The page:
What Makes Vermont Maple So Good! Fun Facts about Tapping for Maple Syrup.

Photo by Lauzon Photography

Photo by Lauzon Photography

The making of Vermont's pure maple syrup in The Shires of Vermont is a tradition that has been handed down generation to generation. Each sugarhouse has its own unique way of producing pure maple syrup to give it that great taste that we all enjoy.

We feel that sugarhouses located here in The Shires produce that great flavor because they are located in the Taconic Mountain range. The flavor and sweetness produced comes from the Taconic ranges bedrock and soil giving us a world class product.

All sugarhouses in Bennington County take great pride in the attention to detail we take in making pure Vermont maple syrup. Most sugarhouses are open during sugaring season for visitors to see first hand the quality and the passion that is put into each gallon of maple syrup.

Come and visit the multitude of Vermont maple houses during the months of March and April for guided tours of this Vermont tradition.

There are four grades of pure VT maple syrup to suit everyone’s taste! Golden with Delicate taste – formerly known as “Fancy”, Amber with Rich taste – formerly known as Medium Amber (most popular for gifts), Dark with Robust taste – formerly known as grade B, and Very Dark with strong taste – formerly Grade C.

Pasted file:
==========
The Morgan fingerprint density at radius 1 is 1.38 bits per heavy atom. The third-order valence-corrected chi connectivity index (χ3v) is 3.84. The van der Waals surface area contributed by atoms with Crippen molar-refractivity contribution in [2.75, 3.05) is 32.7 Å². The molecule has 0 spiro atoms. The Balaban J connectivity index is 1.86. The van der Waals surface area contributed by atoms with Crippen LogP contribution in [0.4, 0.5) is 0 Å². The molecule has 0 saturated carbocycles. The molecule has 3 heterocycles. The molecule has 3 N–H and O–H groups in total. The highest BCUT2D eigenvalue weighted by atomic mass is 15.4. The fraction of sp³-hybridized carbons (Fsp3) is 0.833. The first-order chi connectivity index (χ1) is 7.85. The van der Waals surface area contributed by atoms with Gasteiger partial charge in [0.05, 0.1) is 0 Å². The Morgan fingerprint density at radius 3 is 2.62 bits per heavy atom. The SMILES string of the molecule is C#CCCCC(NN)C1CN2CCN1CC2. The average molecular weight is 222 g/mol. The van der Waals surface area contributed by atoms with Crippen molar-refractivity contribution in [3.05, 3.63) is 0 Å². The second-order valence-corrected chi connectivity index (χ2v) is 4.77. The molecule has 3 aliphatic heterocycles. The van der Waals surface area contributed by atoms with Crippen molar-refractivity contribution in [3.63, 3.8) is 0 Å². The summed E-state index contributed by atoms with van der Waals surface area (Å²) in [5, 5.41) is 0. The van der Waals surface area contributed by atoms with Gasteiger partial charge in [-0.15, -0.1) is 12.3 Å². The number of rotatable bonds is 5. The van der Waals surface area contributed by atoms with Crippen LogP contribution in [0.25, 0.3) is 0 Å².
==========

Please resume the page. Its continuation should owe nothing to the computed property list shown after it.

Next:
A thank you to Sugar Shack’s sugar maker Rick Hawley of Arlington, VT for the above information. Their pure VT maple syrup is made by the Hawley family,  who has over 90 years experience in producing the sweet stuff. They take pride in making only the best quality, award winning maple syrup, in 4 grades! 

Things You Might Not Know About Maple Syrup

1). In cold climate areas, maple trees store starch in their stems and roots before the winter; the starch is then converted to sugar and rises in the sap in the spring.

2). North American Indians were the first people known to have produced maple syrup and maple sugar. According to their oral traditions, they referred to maple sap as “sweet water.”

3). A unique ingredient, smooth and silky textured, with a sweet, distinctive flavour - hints of caramel with overtones of toffee will not do - and a rare colour, amber set alight. Maple flavour is, well, maple flavour, uniquely different from any other.” once explained by British culinary expert Delia Smith